The Road to Alpha: A Framework for Selecting the Right Fund Manager
February 28, 2022
There are many roads to Rome. Like many things in life, this adage holds true for the world of investing as well. Multiple approaches have, and continue to, deliver risk-adjusted, absolute returns in the world of asset management.
Nevertheless, it helps to have a conceptual framework, based on one’s worldview and convictions, with which to approach portfolio construction and the resulting asset allocation.
Source of “Alpha”
For institutional investors aiming to generate uncorrelated, absolute returns in an environment of cheap liquidity and “easy money”, the concept of “true alpha” – the ability to produce incremental, risk-adjusted returns above market benchmarks – comes into play.
Such outperformance requires superior skills in terms of actively selecting investment assets/securities that are distinct from the market, and thereby hedging portfolios against the risk of dislocation in mainstream asset classes.
In order to unearth these investment managers with a proven track record of delivering alpha, we believe the following four filters or criteria are important:
- Inefficient Markets
- Alternative Beta
- Inaccessible Risk Premium
Let’s look at each of them in detail.
Human skill and judgement, we believe, still matters in the world of asset management, particularly in the context of True Alpha – the continuing commoditization of several investment products, categories, etc. amid the “passive wave” notwithstanding.
Beyond the publicly available and discussed investment ideas and narratives, there are numerous, “under the radar”, niche themes that offer superior return streams on a risk-adjusted basis.
This is the white space investors should focus on. They should look out for those under-the-radar asset managers who bring unique skill sets and competitive advantage vis-à-vis their area of specialization, and focus exclusively on harnessing the same to deliver True Alpha for their clients.
This typically would mean seeking out skilled asset managers trading in public securities, assessing their track record threadbare to unearth various attributes of their factor profile, and the derivation of factor and stock selection skills.
Market inefficiencies have existed, do exist, and will continue to exist – irrespective of human beings or algorithms making the investment or trading decisions. These inefficiencies can arise due to several reasons, including information asymmetry.
Many times, certain valuable information that can significantly influence the price or risk of a tradeable asset is not transparently available – thereby creating an opportunity for managers who have access to that data to generate True Alpha.
For instance, insurance risk as an investment product may sound a bit arcane and weird to several investors – and understandably so, given the lack of any meaningful information around it in the public domain. But buying mispriced, undervalued insurance risk can potentially deliver superior returns.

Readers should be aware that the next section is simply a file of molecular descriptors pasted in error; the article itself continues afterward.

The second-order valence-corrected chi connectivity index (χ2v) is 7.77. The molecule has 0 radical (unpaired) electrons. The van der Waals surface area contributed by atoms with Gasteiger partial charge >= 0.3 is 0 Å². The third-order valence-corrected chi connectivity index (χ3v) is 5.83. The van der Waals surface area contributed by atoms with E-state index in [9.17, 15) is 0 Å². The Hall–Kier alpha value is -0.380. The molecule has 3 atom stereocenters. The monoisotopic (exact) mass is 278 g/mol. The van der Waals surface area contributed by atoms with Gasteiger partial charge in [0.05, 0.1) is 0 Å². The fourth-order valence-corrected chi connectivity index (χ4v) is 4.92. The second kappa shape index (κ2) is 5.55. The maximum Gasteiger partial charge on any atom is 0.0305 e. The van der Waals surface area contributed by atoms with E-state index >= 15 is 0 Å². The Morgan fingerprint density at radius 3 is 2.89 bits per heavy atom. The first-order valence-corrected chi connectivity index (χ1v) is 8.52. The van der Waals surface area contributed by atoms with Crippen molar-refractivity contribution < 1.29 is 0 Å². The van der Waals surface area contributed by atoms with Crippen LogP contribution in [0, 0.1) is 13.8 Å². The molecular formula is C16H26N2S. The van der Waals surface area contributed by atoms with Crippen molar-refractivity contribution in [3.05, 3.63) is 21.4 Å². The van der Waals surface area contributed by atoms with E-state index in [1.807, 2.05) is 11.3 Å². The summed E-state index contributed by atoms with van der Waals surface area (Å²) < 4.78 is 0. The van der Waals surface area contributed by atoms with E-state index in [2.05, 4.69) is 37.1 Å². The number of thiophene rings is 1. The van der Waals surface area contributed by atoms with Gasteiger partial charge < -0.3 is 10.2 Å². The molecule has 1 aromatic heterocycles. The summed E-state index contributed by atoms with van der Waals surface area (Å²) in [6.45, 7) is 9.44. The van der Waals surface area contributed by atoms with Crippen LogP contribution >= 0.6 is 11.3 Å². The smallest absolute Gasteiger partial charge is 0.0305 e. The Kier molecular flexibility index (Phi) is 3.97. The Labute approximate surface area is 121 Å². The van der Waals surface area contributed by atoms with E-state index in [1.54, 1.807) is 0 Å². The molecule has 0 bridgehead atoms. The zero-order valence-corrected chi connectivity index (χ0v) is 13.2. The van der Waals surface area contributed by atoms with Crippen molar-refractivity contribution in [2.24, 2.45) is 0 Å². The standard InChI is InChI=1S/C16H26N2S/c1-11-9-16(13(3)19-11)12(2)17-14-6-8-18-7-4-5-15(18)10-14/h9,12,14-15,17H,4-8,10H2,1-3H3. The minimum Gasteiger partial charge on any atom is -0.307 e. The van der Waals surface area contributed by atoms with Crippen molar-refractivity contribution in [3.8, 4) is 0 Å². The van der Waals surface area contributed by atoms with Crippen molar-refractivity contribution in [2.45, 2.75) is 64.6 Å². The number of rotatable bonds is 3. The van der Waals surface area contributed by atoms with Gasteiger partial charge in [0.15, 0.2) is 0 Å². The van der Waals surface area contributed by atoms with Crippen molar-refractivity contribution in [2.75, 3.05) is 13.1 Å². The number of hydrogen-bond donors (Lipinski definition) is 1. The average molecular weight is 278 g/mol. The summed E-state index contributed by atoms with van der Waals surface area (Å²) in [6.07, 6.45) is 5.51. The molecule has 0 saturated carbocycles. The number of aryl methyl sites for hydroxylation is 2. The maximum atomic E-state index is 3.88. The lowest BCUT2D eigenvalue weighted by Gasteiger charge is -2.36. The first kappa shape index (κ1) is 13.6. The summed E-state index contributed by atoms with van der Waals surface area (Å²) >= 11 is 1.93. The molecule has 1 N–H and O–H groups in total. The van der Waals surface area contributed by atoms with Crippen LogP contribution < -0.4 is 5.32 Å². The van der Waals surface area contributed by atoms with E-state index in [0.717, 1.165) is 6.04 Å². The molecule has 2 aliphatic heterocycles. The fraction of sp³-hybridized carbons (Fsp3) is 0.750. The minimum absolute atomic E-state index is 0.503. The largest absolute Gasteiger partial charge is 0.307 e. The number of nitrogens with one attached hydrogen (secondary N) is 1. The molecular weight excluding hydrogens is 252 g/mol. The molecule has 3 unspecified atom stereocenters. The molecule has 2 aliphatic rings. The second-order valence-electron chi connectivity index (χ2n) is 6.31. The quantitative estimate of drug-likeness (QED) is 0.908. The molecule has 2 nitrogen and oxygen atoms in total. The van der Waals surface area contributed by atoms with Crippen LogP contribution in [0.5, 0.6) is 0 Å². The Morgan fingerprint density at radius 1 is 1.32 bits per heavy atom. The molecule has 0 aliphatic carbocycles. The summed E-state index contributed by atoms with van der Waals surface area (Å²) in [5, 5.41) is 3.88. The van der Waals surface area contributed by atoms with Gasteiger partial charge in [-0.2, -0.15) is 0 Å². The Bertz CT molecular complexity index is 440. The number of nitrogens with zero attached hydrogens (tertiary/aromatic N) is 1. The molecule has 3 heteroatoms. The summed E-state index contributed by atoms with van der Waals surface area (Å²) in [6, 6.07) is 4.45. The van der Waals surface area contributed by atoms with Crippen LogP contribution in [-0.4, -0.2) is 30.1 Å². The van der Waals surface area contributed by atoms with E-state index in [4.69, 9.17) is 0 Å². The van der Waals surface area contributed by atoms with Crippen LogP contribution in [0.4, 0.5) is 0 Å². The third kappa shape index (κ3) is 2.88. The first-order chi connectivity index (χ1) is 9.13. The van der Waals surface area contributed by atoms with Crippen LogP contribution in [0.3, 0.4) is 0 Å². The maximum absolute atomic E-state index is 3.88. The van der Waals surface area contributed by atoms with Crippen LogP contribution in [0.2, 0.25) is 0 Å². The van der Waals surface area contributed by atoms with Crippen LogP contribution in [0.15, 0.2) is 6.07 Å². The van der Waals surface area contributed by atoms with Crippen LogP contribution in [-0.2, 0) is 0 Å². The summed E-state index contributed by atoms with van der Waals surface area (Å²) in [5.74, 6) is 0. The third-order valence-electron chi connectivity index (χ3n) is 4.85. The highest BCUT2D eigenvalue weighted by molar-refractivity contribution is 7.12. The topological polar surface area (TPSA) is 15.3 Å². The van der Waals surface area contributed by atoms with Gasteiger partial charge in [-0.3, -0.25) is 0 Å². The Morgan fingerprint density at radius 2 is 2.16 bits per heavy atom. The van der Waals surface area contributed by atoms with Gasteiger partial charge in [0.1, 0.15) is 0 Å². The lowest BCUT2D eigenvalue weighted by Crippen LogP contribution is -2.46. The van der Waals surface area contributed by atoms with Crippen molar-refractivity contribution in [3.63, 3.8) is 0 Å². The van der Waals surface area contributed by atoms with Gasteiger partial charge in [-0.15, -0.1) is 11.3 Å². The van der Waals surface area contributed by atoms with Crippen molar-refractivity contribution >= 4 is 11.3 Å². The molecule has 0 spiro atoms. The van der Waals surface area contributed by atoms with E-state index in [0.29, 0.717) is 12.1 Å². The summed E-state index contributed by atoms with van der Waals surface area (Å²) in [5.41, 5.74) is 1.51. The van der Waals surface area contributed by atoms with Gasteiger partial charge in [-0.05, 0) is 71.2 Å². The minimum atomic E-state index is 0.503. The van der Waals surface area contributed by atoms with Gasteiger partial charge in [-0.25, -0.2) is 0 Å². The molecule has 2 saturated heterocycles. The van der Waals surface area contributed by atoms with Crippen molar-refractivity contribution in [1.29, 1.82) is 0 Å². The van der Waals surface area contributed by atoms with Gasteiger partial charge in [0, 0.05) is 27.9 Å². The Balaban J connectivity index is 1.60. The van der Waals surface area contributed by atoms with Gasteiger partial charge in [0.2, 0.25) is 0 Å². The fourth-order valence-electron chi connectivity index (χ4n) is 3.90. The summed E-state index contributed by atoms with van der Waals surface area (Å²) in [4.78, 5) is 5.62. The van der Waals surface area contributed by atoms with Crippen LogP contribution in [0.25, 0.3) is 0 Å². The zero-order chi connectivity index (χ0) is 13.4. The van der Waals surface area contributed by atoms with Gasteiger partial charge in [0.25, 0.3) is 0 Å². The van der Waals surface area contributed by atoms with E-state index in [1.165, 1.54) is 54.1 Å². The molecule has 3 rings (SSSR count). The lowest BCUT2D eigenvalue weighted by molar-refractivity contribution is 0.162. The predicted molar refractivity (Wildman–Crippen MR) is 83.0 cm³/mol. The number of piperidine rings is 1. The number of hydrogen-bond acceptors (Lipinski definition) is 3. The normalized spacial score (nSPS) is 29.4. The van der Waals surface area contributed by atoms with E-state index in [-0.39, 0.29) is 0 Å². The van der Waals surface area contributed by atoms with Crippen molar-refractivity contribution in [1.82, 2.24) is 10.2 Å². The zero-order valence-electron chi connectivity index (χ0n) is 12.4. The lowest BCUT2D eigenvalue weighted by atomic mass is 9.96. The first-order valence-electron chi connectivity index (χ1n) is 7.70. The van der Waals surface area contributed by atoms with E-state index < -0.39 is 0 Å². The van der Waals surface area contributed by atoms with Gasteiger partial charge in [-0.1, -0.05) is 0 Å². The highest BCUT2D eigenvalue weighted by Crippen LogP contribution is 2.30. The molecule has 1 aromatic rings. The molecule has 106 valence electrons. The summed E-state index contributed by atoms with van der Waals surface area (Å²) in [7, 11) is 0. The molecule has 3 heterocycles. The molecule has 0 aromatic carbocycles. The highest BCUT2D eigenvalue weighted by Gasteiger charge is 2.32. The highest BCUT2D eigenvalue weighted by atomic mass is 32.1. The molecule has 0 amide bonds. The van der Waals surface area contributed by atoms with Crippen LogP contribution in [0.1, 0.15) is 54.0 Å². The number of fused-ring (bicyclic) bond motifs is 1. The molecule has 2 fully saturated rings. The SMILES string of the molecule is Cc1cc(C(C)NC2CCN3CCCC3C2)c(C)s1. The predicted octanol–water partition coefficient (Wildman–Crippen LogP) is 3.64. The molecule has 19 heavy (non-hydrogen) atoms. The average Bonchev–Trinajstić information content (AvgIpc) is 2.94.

Reinsurance companies have been buying insurance risk, spanning different categories such as property, casualty, commodities and natural disasters, for centuries. And, the list of reinsurance products continues to expand in the digital era, as new forms of risk such as cyber hacking emerge.
So, investors should look at avenues that enable them to tap into such esoteric products centred around different risk categories. For instance, the commercial risks associated with natural catastrophes can be built into differentiated investment products, factoring in the gap between insured losses and the much higher level of economic loss. In return for bridging this protection gap, investors in such funds can generate proportionately higher returns, while also contributing to global causes.
Alternative beta essentially means gaining exposure to the risk premiums associated with several hedge fund strategies, such as global macro, long-short equity and convertible bond arbitrage.
This investment strategy is designed to capture the systematic bucket of hedge fund returns by adopting an unconstrained approach, wherein fund managers have the flexibility to take both long and short positions across their portfolios.
It is worth noting here that alternative beta is not a measurement, unlike pure beta. Instead, it is an investment strategy crafted around the concept of beta.
Investors should look to unearth managers running niche alternative beta strategies whose returns are structured around either non-traditional benchmarks and risks, or around alternative investment assets which track alternative indexes.
Inaccessible Risk Premium
Market access is not universal and uniform in the investing world, for various reasons. And that is what gives rise to inaccessible risk premium, wherein regulatory constraints and other structural factors bar several market participants from gaining exposure to certain asset classes.
Inaccessible risk premium can be a gateway to unlocking True Alpha, and so, investors need to look at the underlying return streams as ones sitting somewhere between transitional alpha and alternative beta.
Take, for instance, illiquid private investment products such as Private Credit, which have boomed over the past decade amid a significant deleveraging of banks’ balance sheets. Private credit instruments such as trade finance and leveraged loans enable companies – particularly, small and medium sized businesses who find it tough to access capital markets – to raise funding.